On 3 October 1762 Count of Lippe in anticipation of a Spanish offensive across the Zêzere River against the Portuguese headquarters at Abrantes instructed George Townshend to march to the Beira Baixa country, marching along the left bank of the Zêzere river, to make a junction with Lord George Lennox's forces and to threaten the Spanish lines of communication with Almeida and Ciudad Rodrigo by advancing on Belmonte and Penamacor. This new march was promptly executed and Townshend's Portuguese soldiers enduring the greatest privations; but his men successfully attacked a French force escorting a convoy near Sabugal, capturing a large quantity of supplies.
The same day, the Spanish force, who had taken Vila Velha on the 2nd, advanced on Porto Cabrão, leaving behind eight artillery pieces guarded by 200 grenadiers and 100 horse. General Burgoyne, who was in charge of the defence of the south bank of the Tagus in this area, noticed that only a small force was guarding the Spanish battery at Vila Velha and ordered lieutenant-colonel Charles Lee to take the head of a detachment (100 Portuguese grenadiers, 200 men of the 85th Foot and 50 men of the 16th Light Dragoons), to pass the Tagus and to attack this position. A Portuguese grenadier of the 2nd Cascais Infantry courageously crossed the Tagus with a rope to facilitate the passage of a barge, sacrificing his life in this action.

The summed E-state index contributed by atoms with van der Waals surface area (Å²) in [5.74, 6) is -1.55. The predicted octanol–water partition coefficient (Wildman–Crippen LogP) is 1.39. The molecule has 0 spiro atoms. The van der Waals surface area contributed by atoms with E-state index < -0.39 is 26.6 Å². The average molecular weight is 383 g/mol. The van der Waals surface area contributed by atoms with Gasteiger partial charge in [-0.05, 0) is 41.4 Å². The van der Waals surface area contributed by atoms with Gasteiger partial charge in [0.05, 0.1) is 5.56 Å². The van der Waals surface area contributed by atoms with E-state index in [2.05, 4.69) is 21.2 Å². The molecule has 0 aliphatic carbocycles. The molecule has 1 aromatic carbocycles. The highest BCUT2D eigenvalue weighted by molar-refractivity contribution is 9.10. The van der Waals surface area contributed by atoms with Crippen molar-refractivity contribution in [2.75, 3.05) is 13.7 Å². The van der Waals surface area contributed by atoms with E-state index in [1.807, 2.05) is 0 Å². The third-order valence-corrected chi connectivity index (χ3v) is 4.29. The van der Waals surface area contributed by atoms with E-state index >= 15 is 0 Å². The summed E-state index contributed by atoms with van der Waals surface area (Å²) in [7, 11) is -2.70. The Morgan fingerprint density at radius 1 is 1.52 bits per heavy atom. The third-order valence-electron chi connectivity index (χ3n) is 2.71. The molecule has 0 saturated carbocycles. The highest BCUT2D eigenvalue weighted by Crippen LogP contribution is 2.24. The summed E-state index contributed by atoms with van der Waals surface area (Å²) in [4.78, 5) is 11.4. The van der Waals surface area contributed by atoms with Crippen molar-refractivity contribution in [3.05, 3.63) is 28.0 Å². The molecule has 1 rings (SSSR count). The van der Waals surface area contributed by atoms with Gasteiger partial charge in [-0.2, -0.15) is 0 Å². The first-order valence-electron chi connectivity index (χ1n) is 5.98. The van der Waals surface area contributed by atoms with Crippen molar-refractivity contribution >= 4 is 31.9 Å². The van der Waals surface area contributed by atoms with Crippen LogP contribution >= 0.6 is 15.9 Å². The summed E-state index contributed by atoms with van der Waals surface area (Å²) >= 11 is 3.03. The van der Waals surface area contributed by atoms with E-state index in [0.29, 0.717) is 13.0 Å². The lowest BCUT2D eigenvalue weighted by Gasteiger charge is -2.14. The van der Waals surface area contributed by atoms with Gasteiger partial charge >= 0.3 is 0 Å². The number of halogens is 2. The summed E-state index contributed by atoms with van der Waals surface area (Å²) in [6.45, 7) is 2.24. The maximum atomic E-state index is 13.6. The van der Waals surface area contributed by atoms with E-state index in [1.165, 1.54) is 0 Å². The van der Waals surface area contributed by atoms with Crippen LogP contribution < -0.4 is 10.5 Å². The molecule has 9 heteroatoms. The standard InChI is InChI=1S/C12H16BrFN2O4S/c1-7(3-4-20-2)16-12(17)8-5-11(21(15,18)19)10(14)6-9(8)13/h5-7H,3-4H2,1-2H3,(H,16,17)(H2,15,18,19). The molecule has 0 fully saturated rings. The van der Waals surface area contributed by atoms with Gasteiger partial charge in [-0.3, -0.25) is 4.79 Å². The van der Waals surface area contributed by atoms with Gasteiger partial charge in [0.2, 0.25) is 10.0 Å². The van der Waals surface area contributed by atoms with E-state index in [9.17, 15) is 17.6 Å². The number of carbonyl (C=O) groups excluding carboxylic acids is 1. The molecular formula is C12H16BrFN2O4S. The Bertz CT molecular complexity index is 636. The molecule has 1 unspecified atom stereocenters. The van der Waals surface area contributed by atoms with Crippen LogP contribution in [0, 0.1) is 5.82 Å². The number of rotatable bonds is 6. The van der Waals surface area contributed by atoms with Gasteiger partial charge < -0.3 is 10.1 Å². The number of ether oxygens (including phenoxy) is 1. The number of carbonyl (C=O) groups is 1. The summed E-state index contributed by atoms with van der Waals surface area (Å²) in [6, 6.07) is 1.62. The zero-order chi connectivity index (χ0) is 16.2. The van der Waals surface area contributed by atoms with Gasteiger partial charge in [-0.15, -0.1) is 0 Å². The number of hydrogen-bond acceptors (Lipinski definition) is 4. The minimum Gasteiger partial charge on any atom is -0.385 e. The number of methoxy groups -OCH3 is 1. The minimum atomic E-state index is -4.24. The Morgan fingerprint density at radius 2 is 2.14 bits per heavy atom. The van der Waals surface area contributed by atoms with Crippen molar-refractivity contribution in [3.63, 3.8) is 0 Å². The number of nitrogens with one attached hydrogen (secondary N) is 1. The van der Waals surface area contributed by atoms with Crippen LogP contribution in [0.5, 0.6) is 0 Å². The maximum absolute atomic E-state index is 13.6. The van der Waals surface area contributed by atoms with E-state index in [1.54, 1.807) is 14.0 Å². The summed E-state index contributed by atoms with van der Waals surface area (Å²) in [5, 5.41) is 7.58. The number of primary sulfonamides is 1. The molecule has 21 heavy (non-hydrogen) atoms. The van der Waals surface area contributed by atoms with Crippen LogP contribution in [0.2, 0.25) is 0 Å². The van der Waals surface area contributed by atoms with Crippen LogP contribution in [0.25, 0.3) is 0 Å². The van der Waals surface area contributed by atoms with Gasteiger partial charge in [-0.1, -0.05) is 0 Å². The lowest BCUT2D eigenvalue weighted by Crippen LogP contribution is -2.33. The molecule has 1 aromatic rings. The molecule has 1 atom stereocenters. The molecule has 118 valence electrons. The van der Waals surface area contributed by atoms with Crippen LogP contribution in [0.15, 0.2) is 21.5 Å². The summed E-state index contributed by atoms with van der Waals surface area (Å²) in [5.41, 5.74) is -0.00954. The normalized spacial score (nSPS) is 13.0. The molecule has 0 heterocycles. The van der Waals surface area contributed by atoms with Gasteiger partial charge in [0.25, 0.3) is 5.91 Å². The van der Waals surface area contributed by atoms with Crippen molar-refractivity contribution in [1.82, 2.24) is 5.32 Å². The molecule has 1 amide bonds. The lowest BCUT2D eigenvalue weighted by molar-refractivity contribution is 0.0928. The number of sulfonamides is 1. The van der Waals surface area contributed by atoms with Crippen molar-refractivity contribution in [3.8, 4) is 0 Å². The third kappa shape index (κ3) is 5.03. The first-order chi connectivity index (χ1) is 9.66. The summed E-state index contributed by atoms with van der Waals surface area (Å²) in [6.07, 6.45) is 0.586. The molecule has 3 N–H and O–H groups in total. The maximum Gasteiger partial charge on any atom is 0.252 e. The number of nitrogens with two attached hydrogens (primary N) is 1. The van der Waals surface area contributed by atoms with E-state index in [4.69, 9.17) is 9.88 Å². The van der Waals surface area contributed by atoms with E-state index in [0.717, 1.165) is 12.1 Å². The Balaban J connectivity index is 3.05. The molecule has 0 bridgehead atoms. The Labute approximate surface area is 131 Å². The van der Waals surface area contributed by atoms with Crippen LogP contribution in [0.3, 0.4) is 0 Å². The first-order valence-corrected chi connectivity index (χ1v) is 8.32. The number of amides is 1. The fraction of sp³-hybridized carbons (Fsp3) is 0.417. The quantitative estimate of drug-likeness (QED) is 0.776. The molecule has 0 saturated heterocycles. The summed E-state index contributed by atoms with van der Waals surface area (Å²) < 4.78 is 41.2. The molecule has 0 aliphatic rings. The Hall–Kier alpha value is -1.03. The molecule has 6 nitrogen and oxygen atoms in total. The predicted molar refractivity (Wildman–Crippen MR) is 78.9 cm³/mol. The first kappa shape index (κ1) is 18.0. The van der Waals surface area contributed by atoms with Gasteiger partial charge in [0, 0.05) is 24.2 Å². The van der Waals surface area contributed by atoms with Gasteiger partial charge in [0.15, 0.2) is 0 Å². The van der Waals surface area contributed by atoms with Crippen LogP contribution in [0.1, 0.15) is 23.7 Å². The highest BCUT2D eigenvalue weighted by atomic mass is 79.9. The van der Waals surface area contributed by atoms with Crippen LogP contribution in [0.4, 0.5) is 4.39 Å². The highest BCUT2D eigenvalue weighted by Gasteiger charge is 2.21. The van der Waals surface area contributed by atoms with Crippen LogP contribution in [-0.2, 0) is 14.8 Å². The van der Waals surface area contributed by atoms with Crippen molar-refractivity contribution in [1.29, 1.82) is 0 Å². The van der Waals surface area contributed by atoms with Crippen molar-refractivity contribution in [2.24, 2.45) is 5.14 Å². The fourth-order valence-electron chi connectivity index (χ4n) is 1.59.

On 7 October, Lee's detachment, using surprise, launched a night attack and surprised the Spanish camp at Vila Velha. Although they were entrenched surprise helped the British and Portuguese to manage to overpower and disperse the Spanish horse and foot inflicting considerable loss. As well as 250 Spanish killed wounded or captured, 6 guns and 60 artillery mules were acquired. Lee's main target however was the artillery depot and this was mostly burned, some of it being taken. This was achieved at a cost of only 1 man killed and 10 wounded. The town was held as Portuguese and British reinforcements arrived the next day. The taking of Vila Velha effectively ended the Spanish and French invasion campaign
By the middle of October the Franco-Spanish army decided to retreat back into Spain with Lippe and Townshend pursuing them. The Spanish were forced to leave their sick behind and by 24 October the Spanish and French army were back in Spain. There were a few skirmishes along the border as both sides went into Winter quarters but the Spanish would try once more in November at Olivença and Ouguela but they were repelled. On 22 November the Spanish commander Count of Aranda proposed a truce to Lippe and thus the campaign came to a conclusion.